BOND so far is a clear winner over the Pimco Total Return mutual fund, IndexUniverse's Hougan says.
The nearly five-month-old Pimco Total Return ETF (NYSEArca: BOND) may be a bit riskier than the $260 billion mutual fund it is based on, but it has so far returned 80 percent more, making the smaller and nimbler ETF the clear winner so far, IndexUniverse President of ETF Analytics Matt Hougan told Dow Jones newswires this week.
"The way we think about it is as Bill Gross' best-ideas fund," Hougan told Dow Jones Newswires Correspondent Murray Coleman in a videotaped interview.
Hougan said BOND is small enough for a good investment idea to make a difference, while the mutual fund version, the Pimco Total Return Fund (PTTRX) is like an "aircraft carrier," meaning small investments won't make a huge difference on returns.
BOND, which has gathered $2.28 billion since its March 1 rollout, has returned 8.23 percent in that period, while PTTRX has returned 4.5 percent.
"For most average investors who don't have access to the institutional share class of the Total Return bond fund, the combination of cost advantage, liquidity advantage and performance does make it a clear winner," Hougan said about the Total Return ETF.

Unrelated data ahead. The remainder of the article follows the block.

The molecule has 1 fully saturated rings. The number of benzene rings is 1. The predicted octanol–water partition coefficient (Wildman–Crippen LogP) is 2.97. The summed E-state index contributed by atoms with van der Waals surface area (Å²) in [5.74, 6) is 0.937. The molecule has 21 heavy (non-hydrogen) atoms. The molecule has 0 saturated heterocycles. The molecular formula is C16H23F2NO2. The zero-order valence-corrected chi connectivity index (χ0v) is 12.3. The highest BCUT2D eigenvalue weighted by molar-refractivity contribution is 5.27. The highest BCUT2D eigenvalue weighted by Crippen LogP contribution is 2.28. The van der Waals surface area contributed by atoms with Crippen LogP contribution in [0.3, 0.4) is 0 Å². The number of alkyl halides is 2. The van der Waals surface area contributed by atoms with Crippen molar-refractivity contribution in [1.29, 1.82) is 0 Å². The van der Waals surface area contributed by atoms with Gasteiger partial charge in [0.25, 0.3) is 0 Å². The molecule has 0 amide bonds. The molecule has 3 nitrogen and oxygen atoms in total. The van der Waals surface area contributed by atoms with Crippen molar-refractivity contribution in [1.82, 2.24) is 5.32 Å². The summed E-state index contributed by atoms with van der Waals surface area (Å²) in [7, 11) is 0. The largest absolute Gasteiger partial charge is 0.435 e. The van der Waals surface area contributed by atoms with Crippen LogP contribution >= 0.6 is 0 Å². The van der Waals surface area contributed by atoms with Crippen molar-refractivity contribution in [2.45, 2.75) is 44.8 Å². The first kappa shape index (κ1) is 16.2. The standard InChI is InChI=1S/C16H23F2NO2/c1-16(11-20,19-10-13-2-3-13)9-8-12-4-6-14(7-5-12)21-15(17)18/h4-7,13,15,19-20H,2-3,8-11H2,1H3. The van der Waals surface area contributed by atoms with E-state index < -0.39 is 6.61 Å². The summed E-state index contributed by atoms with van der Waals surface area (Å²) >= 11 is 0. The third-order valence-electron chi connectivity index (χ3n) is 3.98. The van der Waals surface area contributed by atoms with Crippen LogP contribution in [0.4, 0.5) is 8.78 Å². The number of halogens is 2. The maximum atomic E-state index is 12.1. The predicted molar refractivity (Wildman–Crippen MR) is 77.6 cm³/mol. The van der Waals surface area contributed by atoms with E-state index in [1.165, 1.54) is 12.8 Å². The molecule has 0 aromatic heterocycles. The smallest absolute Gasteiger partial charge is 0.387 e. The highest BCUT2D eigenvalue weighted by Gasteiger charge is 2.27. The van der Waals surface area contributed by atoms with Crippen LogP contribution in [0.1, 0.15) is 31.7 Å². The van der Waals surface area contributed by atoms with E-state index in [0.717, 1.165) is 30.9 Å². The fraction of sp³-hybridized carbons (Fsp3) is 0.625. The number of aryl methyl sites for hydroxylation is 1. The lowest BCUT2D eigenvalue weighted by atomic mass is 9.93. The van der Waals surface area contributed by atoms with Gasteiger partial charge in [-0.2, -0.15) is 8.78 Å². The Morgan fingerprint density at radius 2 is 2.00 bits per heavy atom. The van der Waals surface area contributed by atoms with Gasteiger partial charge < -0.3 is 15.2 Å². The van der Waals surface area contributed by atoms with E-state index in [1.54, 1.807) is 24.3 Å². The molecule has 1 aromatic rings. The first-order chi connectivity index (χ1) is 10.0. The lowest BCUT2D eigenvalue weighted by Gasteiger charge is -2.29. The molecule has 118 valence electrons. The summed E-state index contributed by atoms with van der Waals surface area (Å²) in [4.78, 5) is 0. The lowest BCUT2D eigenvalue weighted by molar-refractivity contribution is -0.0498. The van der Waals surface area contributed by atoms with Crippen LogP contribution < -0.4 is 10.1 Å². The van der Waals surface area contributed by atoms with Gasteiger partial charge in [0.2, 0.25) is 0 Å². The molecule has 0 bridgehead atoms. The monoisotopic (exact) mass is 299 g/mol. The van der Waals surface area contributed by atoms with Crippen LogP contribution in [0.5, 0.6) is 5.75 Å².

"Would you rather have Bill Gross managing $260 billion, and having him play a small role in that portfolio, or have him manage $2 billion? I imagine there is more risk with BOND, but with that risk has so far come significantly more return," Hougan said, noting that in a sharp market sell-off, the mutual fund's use of derivatives would likely limit some of its losses.
Active ETFs are currently prohibited by the Securities and Exchange Commission from using derivatives.
But that hasn't stopped BOND from becoming the biggest actively managed ETF by assets. It recently surpassed the $1.81 billion Pimco Enhanced Short Maturity Strategy Fund (NYSEArca: MINT), a money market proxy.
Coleman asked Hougan whether BOND's success at attracting assets was a window into the future of actively managed ETFs, which currently have garnered less than 1 percent of the $1.210 trillion now invested in U.S.-listed ETFs.
"I still think actively managed ETFs have a long way to go. There are not many assets outside of BOND and outside of maybe MINT in the actively managed space," Hougan said.
"The problem with actively managed funds is that they're mostly sold on commission and on track record, and a newly launched (active) ETF has neither, and I think it will be a number of years before we see a lot of successful actively managed equity ETFs," added Hougan.